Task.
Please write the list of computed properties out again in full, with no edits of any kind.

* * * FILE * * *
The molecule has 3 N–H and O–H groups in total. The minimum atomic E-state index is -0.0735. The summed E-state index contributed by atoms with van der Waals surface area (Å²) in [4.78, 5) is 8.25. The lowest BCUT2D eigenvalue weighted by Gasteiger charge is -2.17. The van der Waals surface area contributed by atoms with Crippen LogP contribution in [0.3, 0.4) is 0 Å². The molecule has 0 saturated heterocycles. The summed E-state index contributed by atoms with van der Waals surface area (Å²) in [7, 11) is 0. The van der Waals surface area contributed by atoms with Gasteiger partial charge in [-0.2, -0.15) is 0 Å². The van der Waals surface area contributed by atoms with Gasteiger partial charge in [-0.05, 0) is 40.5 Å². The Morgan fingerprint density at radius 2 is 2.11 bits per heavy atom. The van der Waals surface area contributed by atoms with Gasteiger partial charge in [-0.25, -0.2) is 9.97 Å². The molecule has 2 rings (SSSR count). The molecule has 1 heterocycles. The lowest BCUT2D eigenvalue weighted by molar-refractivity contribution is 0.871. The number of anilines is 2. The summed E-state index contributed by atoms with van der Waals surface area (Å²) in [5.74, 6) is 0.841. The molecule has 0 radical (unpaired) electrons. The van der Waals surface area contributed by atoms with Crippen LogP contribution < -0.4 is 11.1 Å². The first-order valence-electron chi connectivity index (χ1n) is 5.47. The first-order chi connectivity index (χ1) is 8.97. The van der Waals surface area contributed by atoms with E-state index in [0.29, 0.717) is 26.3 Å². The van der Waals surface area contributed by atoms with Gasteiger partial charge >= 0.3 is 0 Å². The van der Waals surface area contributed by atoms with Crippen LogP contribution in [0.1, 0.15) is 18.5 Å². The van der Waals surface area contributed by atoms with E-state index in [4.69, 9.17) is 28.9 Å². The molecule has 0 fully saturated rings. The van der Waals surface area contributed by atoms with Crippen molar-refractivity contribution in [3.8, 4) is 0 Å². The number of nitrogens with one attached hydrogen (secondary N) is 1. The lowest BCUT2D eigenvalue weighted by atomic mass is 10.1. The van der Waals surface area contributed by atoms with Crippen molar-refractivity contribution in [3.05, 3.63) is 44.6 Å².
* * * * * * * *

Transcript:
The molecule has 3 N–H and O–H groups in total. The minimum atomic E-state index is -0.0735. The summed E-state index contributed by atoms with van der Waals surface area (Å²) in [4.78, 5) is 8.25. The lowest BCUT2D eigenvalue weighted by Gasteiger charge is -2.17. The van der Waals surface area contributed by atoms with Crippen LogP contribution in [0.3, 0.4) is 0 Å². The molecule has 0 saturated heterocycles. The summed E-state index contributed by atoms with van der Waals surface area (Å²) in [7, 11) is 0. The van der Waals surface area contributed by atoms with Gasteiger partial charge in [-0.2, -0.15) is 0 Å². The van der Waals surface area contributed by atoms with Gasteiger partial charge in [-0.05, 0) is 40.5 Å². The Morgan fingerprint density at radius 2 is 2.11 bits per heavy atom. The van der Waals surface area contributed by atoms with Gasteiger partial charge in [-0.25, -0.2) is 9.97 Å². The molecule has 2 rings (SSSR count). The molecule has 1 heterocycles. The lowest BCUT2D eigenvalue weighted by molar-refractivity contribution is 0.871. The number of anilines is 2. The summed E-state index contributed by atoms with van der Waals surface area (Å²) in [5.74, 6) is 0.841. The molecule has 0 radical (unpaired) electrons. The van der Waals surface area contributed by atoms with Crippen LogP contribution < -0.4 is 11.1 Å². The first-order valence-electron chi connectivity index (χ1n) is 5.47. The first-order chi connectivity index (χ1) is 8.97. The van der Waals surface area contributed by atoms with E-state index in [0.29, 0.717) is 26.3 Å². The van der Waals surface area contributed by atoms with Gasteiger partial charge >= 0.3 is 0 Å². The van der Waals surface area contributed by atoms with Crippen LogP contribution in [0.1, 0.15) is 18.5 Å². The van der Waals surface area contributed by atoms with E-state index in [4.69, 9.17) is 28.9 Å². The molecule has 0 fully saturated rings. The van der Waals surface area contributed by atoms with Crippen molar-refractivity contribution in [3.8, 4) is 0 Å². The number of nitrogens with one attached hydrogen (secondary N) is 1. The lowest BCUT2D eigenvalue weighted by atomic mass is 10.1. The van der Waals surface area contributed by atoms with Crippen molar-refractivity contribution in [3.05, 3.63) is 44.6 Å².